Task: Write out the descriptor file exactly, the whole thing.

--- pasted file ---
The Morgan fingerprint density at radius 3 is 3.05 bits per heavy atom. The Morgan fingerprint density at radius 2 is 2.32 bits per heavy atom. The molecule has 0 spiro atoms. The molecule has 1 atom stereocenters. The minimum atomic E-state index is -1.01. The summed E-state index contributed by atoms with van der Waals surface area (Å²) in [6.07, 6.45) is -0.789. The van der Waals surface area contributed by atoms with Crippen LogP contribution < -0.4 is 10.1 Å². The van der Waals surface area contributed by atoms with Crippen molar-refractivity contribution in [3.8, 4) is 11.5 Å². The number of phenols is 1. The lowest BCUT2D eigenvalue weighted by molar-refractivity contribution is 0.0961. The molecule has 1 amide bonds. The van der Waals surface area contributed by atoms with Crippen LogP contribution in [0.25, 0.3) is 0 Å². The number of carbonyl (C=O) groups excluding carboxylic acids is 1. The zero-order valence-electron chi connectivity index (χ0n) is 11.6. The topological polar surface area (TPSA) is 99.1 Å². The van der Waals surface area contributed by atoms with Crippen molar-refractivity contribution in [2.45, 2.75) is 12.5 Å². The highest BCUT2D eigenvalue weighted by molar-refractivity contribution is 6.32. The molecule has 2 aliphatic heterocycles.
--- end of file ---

The Morgan fingerprint density at radius 3 is 3.05 bits per heavy atom. The Morgan fingerprint density at radius 2 is 2.32 bits per heavy atom. The molecule has 0 spiro atoms. The molecule has 1 atom stereocenters. The minimum atomic E-state index is -1.01. The summed E-state index contributed by atoms with van der Waals surface area (Å²) in [6.07, 6.45) is -0.789. The van der Waals surface area contributed by atoms with Crippen LogP contribution < -0.4 is 10.1 Å². The van der Waals surface area contributed by atoms with Crippen molar-refractivity contribution in [3.8, 4) is 11.5 Å². The number of phenols is 1. The lowest BCUT2D eigenvalue weighted by molar-refractivity contribution is 0.0961. The molecule has 1 amide bonds. The van der Waals surface area contributed by atoms with Crippen LogP contribution in [0.25, 0.3) is 0 Å². The number of carbonyl (C=O) groups excluding carboxylic acids is 1. The zero-order valence-electron chi connectivity index (χ0n) is 11.6. The topological polar surface area (TPSA) is 99.1 Å². The van der Waals surface area contributed by atoms with Crippen molar-refractivity contribution in [2.45, 2.75) is 12.5 Å². The highest BCUT2D eigenvalue weighted by molar-refractivity contribution is 6.32. The molecule has 2 aliphatic heterocycles.